Of bringing Royal Portrush back onto the British Open rota – joining a list that numbers St Andrews, Royal St George’s, Royal Liverpool, Carnoustie, Muirfield, Royal Lytham and St Annes, Royal Birkdale and Royal Troon – to stage next week’s championship, Clarke observed: “I played a lot of my golf here and I lived here and I was a proud member here. Did I think we would get through the dark times that Northern Ireland has had to get the biggest and best tournament in the world? I’d be very foolish to say ‘yes’. Nobody could foresee that coming about during the bad old days, but to see how far we have all come, how far we have moved this part of the country on, it has been brilliant.”
The economic benefit of the week for the region is huge, estimated at €132 million (£120m), with this year’s championship the first in its history to have the sold-out signs up for all four championship days and only a limited number of tickets left for some of the practice days.
With all of the world’s top golfers playing, this 148th British Open is the biggest international sporting event ever staged in Northern Ireland, while the only comparable golf tournament held on the island would be the Ryder Cup at The K Club in 2006, which a subsequent Deloitte report estimated reaped economic dividends of €143 million for the economy.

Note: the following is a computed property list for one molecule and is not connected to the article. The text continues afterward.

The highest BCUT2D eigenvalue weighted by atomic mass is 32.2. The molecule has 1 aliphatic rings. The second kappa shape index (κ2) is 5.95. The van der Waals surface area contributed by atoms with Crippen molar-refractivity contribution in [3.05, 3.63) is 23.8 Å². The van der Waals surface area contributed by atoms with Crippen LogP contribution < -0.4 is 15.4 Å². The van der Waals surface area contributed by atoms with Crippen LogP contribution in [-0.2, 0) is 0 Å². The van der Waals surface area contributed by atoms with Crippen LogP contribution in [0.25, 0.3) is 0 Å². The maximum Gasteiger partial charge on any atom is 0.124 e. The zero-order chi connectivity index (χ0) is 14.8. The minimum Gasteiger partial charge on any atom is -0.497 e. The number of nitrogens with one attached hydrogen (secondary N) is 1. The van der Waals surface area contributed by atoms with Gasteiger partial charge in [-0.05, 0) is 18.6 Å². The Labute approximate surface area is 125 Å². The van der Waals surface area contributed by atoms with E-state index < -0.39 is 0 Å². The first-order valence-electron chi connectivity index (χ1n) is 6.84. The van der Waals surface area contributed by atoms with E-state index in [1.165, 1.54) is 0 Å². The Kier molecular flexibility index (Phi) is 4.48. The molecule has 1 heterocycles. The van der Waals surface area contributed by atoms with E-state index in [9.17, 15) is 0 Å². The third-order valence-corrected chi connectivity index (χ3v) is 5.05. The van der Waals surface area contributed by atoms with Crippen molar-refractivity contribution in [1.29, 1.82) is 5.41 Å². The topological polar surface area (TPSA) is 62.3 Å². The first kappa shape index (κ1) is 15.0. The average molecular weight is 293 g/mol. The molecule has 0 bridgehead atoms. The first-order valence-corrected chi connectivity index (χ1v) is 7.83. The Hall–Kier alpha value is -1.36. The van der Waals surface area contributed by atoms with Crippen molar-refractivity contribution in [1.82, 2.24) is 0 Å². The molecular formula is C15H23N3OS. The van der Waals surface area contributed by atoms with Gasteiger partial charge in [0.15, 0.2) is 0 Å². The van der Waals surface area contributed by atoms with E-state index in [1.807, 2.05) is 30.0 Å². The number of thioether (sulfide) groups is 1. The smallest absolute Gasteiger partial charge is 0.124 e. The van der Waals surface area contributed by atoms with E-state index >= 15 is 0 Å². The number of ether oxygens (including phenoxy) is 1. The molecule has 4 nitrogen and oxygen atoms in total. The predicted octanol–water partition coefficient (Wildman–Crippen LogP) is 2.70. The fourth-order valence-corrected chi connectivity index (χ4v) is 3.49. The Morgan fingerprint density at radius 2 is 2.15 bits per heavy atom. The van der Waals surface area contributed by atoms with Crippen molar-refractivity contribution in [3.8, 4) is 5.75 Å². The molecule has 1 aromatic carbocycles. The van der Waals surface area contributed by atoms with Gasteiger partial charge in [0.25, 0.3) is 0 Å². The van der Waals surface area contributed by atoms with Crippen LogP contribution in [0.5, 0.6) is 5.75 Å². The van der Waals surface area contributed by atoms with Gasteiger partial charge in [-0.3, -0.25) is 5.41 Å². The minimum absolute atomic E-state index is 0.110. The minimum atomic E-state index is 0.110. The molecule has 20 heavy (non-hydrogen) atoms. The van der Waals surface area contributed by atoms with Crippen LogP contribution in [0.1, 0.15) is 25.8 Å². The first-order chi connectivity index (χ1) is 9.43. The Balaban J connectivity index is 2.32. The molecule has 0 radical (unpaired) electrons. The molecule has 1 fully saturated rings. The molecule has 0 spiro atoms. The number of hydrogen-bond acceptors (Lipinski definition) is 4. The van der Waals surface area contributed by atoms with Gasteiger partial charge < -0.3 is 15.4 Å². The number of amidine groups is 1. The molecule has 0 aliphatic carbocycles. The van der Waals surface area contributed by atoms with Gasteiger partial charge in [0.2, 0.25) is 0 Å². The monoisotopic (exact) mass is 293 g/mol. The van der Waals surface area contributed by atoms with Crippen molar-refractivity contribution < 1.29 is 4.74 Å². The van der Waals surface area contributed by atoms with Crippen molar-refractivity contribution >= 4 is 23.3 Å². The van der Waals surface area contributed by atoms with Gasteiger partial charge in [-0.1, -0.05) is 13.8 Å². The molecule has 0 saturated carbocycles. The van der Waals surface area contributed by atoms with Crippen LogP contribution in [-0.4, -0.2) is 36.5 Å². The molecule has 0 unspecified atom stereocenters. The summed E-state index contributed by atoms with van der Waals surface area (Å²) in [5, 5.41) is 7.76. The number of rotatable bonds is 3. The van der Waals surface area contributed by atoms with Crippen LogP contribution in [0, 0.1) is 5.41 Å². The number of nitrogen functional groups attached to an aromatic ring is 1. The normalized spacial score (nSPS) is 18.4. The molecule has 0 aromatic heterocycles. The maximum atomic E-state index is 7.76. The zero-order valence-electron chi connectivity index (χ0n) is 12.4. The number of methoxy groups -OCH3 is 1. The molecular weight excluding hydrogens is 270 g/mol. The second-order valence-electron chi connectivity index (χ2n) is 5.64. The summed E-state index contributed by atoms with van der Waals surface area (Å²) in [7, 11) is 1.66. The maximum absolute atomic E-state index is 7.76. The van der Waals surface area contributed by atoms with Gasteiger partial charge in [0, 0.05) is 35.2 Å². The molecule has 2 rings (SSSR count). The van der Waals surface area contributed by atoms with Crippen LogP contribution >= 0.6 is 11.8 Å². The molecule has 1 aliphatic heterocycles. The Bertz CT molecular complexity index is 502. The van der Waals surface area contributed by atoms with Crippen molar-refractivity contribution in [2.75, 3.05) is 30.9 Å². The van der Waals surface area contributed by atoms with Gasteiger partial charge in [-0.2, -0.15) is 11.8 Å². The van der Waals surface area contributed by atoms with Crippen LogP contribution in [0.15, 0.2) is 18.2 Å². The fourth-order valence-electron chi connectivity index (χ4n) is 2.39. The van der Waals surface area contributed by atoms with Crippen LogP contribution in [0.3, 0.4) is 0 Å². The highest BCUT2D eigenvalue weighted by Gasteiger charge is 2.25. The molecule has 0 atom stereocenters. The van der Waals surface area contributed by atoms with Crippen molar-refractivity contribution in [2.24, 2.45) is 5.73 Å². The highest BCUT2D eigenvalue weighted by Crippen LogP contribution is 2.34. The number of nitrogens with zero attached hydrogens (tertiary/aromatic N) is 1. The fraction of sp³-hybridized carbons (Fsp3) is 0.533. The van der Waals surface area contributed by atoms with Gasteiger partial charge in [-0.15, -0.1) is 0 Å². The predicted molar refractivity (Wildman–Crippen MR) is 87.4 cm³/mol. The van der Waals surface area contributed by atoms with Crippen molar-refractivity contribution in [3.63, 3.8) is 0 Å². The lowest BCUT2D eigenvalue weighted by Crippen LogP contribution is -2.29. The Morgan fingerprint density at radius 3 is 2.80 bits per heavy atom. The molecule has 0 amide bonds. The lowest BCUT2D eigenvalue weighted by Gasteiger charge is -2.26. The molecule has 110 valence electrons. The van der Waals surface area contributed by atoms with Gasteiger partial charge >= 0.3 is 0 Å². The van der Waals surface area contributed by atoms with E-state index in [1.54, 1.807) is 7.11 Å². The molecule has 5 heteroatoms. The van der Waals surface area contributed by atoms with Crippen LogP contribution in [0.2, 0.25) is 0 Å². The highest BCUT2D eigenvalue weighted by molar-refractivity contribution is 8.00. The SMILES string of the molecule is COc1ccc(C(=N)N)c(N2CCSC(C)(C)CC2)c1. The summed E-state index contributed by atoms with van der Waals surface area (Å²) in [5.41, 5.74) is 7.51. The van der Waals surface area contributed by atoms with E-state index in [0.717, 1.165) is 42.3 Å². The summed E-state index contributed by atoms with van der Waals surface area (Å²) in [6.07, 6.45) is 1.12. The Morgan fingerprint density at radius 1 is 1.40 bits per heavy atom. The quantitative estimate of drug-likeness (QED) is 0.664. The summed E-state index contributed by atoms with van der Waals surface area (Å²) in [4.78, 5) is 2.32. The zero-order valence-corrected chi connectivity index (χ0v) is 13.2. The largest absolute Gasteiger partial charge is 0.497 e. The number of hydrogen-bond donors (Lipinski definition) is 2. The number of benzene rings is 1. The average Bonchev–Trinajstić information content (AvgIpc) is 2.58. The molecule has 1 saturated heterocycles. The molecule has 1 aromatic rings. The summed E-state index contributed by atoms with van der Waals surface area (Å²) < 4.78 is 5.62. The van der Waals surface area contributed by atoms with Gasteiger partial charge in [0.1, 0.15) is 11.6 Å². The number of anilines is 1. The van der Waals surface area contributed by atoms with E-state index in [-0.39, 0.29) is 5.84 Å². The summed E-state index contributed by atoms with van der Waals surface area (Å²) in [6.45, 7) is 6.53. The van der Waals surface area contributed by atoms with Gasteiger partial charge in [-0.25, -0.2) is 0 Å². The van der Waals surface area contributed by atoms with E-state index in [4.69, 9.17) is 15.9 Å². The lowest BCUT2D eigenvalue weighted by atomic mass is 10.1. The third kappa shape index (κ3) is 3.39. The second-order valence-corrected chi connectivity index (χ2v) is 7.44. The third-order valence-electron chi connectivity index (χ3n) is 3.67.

In global golfing terms, the British Open is a bigger deal than even the Ryder Cup, a two-team matchplay event of Europe against the United States, that is played biennially. Indeed, the best field ever assembled for a tournament in Ireland was the WGC-AmEx at Mount Juliet in 2002 when 49 of the world’s top 50 players competed in an event where Tiger Woods was a wire-to-wire winner.
But this is Major, as they say. Players determine their careers based on the Majors and there are no financial inducements, no appearance fees, for this championship. Okay, there’s the matter of almost €2 million for the winner, but the real prize is for the champion golfer to have his name engraved along with all of the game’s greats on the base of the Claret Jug.
For Royal Portrush things have come a long, long way since an American golfing tourist was considered a rare sighting. Erskine recounts the story of just one American three-ball played in the whole year of 1985.
“We were so excited we put a big circle around their names in the diary and marked it ‘USA’. The Troubles were still going on then and nobody wanted to visit. There was an economic downturn too.”
That year the club took £35,000 in green fees. Last year that figure came in at £2.2 million. “When Americans [contact] for tee times, they don’t ask which day they can play, but which year,” said Erskine of how times have changed.
Next week is a future that few in the darkest days of the Troubles could ever have envisaged. And beyond next week is a future that holds out the promise of the championship returning to Royal Portrush. It is back on the rota, and the near-250,000 spectators anticipated to walk the links for this 148th staging could yet make this the greatest of them all.